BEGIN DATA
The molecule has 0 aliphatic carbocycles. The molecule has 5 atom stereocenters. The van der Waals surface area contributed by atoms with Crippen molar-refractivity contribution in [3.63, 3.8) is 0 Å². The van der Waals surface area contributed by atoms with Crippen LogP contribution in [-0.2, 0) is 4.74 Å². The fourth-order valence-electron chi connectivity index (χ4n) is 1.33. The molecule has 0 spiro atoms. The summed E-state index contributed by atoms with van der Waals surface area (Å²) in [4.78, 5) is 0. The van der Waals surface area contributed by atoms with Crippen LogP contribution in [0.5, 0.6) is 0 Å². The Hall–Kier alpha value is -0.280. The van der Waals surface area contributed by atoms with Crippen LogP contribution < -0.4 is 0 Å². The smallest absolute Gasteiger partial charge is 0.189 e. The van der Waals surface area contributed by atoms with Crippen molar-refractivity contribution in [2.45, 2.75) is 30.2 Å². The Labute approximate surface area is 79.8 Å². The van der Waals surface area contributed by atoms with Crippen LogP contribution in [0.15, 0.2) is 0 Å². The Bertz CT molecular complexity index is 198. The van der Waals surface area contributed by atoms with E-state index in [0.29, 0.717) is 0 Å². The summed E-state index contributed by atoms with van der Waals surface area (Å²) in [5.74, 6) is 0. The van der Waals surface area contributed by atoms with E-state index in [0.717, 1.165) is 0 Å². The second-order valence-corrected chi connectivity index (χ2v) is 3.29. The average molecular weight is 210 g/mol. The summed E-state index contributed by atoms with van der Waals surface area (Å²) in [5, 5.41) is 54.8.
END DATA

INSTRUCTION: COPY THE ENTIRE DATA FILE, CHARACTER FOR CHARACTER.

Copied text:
The molecule has 0 aliphatic carbocycles. The molecule has 5 atom stereocenters. The van der Waals surface area contributed by atoms with Crippen molar-refractivity contribution in [3.63, 3.8) is 0 Å². The van der Waals surface area contributed by atoms with Crippen LogP contribution in [-0.2, 0) is 4.74 Å². The fourth-order valence-electron chi connectivity index (χ4n) is 1.33. The molecule has 0 spiro atoms. The summed E-state index contributed by atoms with van der Waals surface area (Å²) in [4.78, 5) is 0. The van der Waals surface area contributed by atoms with Crippen LogP contribution in [0.5, 0.6) is 0 Å². The Hall–Kier alpha value is -0.280. The van der Waals surface area contributed by atoms with Crippen LogP contribution < -0.4 is 0 Å². The smallest absolute Gasteiger partial charge is 0.189 e. The van der Waals surface area contributed by atoms with Crippen molar-refractivity contribution in [2.45, 2.75) is 30.2 Å². The Labute approximate surface area is 79.8 Å². The van der Waals surface area contributed by atoms with Crippen LogP contribution in [0.15, 0.2) is 0 Å². The Bertz CT molecular complexity index is 198. The van der Waals surface area contributed by atoms with E-state index in [0.29, 0.717) is 0 Å². The summed E-state index contributed by atoms with van der Waals surface area (Å²) in [5.74, 6) is 0. The van der Waals surface area contributed by atoms with E-state index in [0.717, 1.165) is 0 Å². The second-order valence-corrected chi connectivity index (χ2v) is 3.29. The average molecular weight is 210 g/mol. The summed E-state index contributed by atoms with van der Waals surface area (Å²) in [5, 5.41) is 54.8.